Swiss File Knife
a command line
free external tools,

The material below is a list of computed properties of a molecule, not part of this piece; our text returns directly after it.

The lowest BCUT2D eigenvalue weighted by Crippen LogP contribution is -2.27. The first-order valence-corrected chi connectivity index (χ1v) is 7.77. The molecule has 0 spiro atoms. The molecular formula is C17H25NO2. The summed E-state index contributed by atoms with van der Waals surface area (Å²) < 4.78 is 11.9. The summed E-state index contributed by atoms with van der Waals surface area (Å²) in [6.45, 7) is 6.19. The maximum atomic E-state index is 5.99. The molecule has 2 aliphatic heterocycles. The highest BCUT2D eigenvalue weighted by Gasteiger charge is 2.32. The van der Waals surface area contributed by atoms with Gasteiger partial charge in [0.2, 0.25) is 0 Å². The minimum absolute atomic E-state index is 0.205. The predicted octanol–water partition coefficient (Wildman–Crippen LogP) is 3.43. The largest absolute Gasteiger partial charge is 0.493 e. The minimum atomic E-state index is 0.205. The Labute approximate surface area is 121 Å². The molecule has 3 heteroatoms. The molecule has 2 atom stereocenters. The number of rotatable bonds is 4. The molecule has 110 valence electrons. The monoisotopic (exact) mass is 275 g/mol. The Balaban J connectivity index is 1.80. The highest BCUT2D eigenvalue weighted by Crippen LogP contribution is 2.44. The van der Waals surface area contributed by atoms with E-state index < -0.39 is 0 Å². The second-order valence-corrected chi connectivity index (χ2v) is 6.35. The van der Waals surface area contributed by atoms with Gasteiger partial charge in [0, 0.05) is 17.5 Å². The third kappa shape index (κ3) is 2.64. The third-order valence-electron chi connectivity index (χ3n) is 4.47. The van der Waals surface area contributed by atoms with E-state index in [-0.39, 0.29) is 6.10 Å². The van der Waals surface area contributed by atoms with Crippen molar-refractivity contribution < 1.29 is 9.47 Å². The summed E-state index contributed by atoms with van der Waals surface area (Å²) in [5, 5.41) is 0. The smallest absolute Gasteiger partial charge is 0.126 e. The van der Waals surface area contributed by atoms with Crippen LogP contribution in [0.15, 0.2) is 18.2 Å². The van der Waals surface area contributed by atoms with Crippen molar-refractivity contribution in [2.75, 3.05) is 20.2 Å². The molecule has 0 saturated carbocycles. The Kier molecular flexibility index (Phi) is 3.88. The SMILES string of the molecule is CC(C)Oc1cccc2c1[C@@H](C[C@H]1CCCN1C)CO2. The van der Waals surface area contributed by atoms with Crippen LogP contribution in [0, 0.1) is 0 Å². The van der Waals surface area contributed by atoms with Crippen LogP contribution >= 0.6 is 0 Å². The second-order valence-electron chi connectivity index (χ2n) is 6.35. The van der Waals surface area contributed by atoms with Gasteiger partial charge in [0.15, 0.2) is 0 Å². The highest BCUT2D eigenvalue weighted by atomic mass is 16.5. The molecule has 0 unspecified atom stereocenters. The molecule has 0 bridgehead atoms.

- download the free Swiss File Knife Base from Sourceforge. - open the Windows CMD command line, Mac OS X Terminal or Linux shell. - OS X : type mv sfk-mac-i686.exe sfk and chmod +x sfk then ./sfk - Linux: type mv sfk-linux.exe sfk and chmod +x sfk then ./sfk OS X and Linux syntax may differ, check the help within the tool.